The first thing that struck me when I entered what I’d come to think of as Rolf’s study was that there was parchment everywhere. I wish that were an exaggeration, but it was on every possible surface of the stone room—tables, walls, benches, and floor included.
The second thing that struck me was that Rolf looked like his blood pressure was just short of stroke-level. His face was purple, his temple veins were standing out and throbbing, and he was pacing, kicking stacks of parchment with reckless abandon as he went.
Wynne, on the other hand, sat on a stool in the corner, studying him coolly. I could tell by the way her arms were clamped tightly to her chest that she was irritated, at the very least. Future couples therapy, I thought. I bet they don’t even realize they’re in love with each other.
It took me a minute to realize they were both staring at me in awkward silence. I shuffled my feet and cleared my throat. "The angry girl with the fussy and borderline psychotic attitude said you wanted to see me?"
Both of them seemed momentarily caught off guard Wynne leveled an amused gaze at me.
"I see the two of you didn’t exactly hit it off."
"No, I don’t think we did. As a matter of fact, Kieran seems to think she’s likely to set me on fire while I sleep. That’s super comforting, just so you know. I love knowing some crazy chick wants to murder me when I’m at my most vulnerable."
"Ah," Rolf murmured, struggling for an appropriate response to the scathing bitterness of my rant.
Wynne stood and closed the distance between us, wrapping her arm around my shoulders in a soothing, motherly gesture. "We probably should have warned you about her...fixation on Sam. I should also have told you about Sam’s tendency to flirt with everything female who moves. When you combine that with the fact that Sam is utterly oblivious to the fact that Tamara is a wee bit obsessed with him, it can cause volatile situations for whoever Sam is focused on at the moment. It will pass. Sam never focuses for long."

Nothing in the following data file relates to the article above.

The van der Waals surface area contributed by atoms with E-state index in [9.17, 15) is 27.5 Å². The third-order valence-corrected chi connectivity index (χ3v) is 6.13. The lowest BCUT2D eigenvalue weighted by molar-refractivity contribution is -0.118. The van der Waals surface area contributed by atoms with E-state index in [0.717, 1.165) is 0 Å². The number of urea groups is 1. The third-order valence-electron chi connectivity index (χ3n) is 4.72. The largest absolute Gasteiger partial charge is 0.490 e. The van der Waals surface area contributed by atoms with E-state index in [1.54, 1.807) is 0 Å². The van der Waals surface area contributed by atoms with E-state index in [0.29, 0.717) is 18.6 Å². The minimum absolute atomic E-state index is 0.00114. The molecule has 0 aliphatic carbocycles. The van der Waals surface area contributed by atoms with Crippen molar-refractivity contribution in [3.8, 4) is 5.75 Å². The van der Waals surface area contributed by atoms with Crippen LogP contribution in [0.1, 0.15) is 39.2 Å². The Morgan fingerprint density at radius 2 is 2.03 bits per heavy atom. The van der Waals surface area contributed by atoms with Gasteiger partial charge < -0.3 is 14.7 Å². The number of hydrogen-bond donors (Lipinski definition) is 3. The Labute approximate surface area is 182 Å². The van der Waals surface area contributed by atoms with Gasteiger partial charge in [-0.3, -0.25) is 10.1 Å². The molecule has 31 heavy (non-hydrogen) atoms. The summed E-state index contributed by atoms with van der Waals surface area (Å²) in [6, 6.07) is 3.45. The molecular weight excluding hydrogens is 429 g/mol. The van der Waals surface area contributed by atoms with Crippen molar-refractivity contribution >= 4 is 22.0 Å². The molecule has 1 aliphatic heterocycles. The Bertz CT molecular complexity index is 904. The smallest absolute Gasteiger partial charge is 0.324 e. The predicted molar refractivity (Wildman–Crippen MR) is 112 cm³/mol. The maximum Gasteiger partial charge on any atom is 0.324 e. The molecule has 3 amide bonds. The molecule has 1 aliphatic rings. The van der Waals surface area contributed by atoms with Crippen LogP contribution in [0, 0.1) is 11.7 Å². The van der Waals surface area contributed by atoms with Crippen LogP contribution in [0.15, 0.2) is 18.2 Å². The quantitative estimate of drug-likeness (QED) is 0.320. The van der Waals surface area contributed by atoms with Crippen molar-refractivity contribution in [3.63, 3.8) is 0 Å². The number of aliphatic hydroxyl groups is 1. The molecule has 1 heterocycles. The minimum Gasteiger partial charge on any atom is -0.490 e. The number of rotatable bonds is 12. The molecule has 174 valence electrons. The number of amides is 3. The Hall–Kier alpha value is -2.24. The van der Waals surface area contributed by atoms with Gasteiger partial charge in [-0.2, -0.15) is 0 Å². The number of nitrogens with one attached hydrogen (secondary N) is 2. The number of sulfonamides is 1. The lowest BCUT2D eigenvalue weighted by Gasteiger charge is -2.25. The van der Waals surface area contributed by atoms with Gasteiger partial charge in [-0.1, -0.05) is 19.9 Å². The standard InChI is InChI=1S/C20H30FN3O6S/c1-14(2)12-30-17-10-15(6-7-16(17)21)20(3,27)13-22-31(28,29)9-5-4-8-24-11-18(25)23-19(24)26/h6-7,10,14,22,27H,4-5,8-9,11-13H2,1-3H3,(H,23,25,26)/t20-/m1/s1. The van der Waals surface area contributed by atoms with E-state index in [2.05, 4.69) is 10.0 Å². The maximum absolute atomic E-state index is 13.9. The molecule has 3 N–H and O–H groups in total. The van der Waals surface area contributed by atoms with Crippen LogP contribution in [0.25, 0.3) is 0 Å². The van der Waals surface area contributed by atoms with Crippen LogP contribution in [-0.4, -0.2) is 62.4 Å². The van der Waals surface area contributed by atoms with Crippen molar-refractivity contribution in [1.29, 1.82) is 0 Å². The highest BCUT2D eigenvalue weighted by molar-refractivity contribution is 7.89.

I pursed my lips, searching for an answer that wasn’t overwhelmingly sarcastic or filled with pure meanness, and it took me a couple of minutes to find one. "First of all, I wasn’t even aware that Sam was ’flirting’ with me. If I’d noticed, I would have done something to discourage it. Second, has anyone ever thought about correcting this behavior in either Sam or Tamara? Having to work with her is going to be very uncomfortable for me if this crap continues. Third, was there an actual reason you sent for me, or am I just here for kicks and giggles?"
It took me a while to realize I’d fallen into a defensive, cross-armed stance, but I forced myself to drop my arms to my sides. I huffed out a frustrated breath and forced myself to relax my stance as I waited for them to respond.
Rolf was the first to gather himself. "I called you here because I discovered this cache of parchment in a previously unexplored cavern within the fortress. The issue is that they are all prophecies similar to the one we found about you, but there are thousands of them with minute differences. Now we don’t know which one is the correct one, or if you are the person the verses refer to."
"That’s because you’re a bloody idiot!" Rolf and I both jumped at the disembodied shouting brogue, but Wynne seemed unruffled. I backed against the door as Rolf drew his sword, but Wynne dissolved into a fit of helpless giggling.
"Put the sword away, you jumpy dolt," Wynne gasped around peals of laughter. "Mack isn’t going to hurt you."
"Mack? Who the bloody hell is Mack? I think you better start explaining now!" Rolf’s dark eyes fixed on Wynne in a furious, unwavering glare.
Wynne, obviously unconcerned with his temperamental attitude, rolled her eyes. "Mack is the prophet, Rolf. You weren’t supposed to find all his drafts. The only prophecy you needed was the one that I brought you...the one that I said I found when I was exploring the caverns."
She strode over to one of the corners of the rough-hewn room and shoved on what appeared to be a solid stone wall. The portion that she pushed against hissed and slid back, revealing a stout, muscular man with wild sandy brown hair and sharp green eyes. I couldn’t stifle my excitement.
"Oh my God, it’s a real, live dwarf," I squealed with glee.
Rolf stared, wordless and open-mouthed as Mack drew himself up to his full four feet of height and strode into the center of the room, his eyes fixed on me.
"That I am, madam. Wallace MacQueen, at your service." He gave a ridiculously formal bow, and when he straightened up, he beckoned me to him. "Let me have a good look at my promised heroine, young lady."